Fmon (Fsoft) Review | The Micro User - Everygamegoing

The Micro User


Fmon
By FSoft
BBC/Electron

 
Published in The Micro User 2.10

Fmon has that rare substance - quality

Pronounced eff-mon rather than Fmon, this is a simple package consisting of a program on tape and a manual.

The brief from Fsoft describes it as a powerful machine code monitor for the BBC Micro. On the surface it appears similar to other available packages, some of which are provided in ROM.

However, despite appearances this is a program somewhat out of the ordinary. It is good software, professional and complete, complex but under no pretence as to its limitations, well written and adequately explained.

It is a package which exudes that intangible substance - quality.

To back up this statement, it is necessary to explain what it does. To quote the manual again, it includes "a disass embler, a relocator, a line assembler, a trace mode, break points, user defined variables, fully recursive procedures and full support of MOS and VDU commands".

In other words if you wish to debug machine code programs, write small test programs in assembler, develop ROM based software, or simply satisfy your curiosity about the contents of memory, all that is required is to load this into a spare(?) 5k and set off.

At the programmer's disposal are a number of one letter commands which can be strung together into sentences or used in isolation.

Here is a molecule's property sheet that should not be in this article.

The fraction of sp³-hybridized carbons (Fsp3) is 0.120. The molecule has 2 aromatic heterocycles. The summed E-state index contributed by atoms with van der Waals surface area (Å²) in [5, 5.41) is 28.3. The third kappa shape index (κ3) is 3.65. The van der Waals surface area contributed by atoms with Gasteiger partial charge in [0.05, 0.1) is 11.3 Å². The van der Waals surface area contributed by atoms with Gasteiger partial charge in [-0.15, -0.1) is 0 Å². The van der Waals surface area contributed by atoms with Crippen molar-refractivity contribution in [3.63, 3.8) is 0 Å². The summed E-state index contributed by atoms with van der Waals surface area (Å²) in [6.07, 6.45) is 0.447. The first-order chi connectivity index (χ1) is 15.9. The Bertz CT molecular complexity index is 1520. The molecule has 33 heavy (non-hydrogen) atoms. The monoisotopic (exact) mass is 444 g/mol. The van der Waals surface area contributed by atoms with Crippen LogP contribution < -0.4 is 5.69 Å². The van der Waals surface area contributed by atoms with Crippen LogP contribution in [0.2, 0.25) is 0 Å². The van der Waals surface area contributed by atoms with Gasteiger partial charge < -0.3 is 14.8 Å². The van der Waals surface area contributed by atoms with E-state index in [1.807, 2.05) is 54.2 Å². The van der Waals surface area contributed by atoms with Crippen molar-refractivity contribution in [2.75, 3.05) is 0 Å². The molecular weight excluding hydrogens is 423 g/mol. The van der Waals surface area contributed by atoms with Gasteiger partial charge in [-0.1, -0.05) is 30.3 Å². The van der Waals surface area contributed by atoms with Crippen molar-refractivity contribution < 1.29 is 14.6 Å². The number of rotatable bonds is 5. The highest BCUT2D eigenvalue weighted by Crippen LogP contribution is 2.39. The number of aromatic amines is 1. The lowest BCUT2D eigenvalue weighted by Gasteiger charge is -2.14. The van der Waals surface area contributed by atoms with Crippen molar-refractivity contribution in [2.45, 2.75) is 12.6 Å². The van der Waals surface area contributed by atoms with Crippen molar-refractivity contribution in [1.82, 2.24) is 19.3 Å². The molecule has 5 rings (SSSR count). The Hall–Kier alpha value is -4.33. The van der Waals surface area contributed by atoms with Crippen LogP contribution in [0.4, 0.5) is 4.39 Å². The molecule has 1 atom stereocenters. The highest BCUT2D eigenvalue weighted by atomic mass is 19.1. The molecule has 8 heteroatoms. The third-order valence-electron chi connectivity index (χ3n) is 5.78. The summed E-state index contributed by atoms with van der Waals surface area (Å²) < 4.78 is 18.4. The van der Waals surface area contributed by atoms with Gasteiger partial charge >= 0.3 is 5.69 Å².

The commands fall into three categories, the first of which allows manipulation of numbers in three general purpose registers called system variables. The second category use the numbers in the system variables as arguments when performing various tasks.

These include block moves, disassembly, subroutine jumps, tracing, hex and Ascii dumps of memory, string searches and a very powerful machine code relocation command to mention but a few of the many available.

> The third category might be termed miscellaneous com mands. These do not use the system variables but merely serve to make the package more powerful and easier to use.

The most notable of these powerful features is definition of fully recursive procedures - macros - and user variables.

These can be saved and restored from disc or tape so a number of standard macros can be defined for commonly used operations the example given in the documentation is a hex dump of zero page. p> It is designed to serve those familiar with the workings of the BBC Micro and with 6502 machine code. Given this, programmers should seriously consider including it as a prized utility in their toolbox.

David Williams

David Williams

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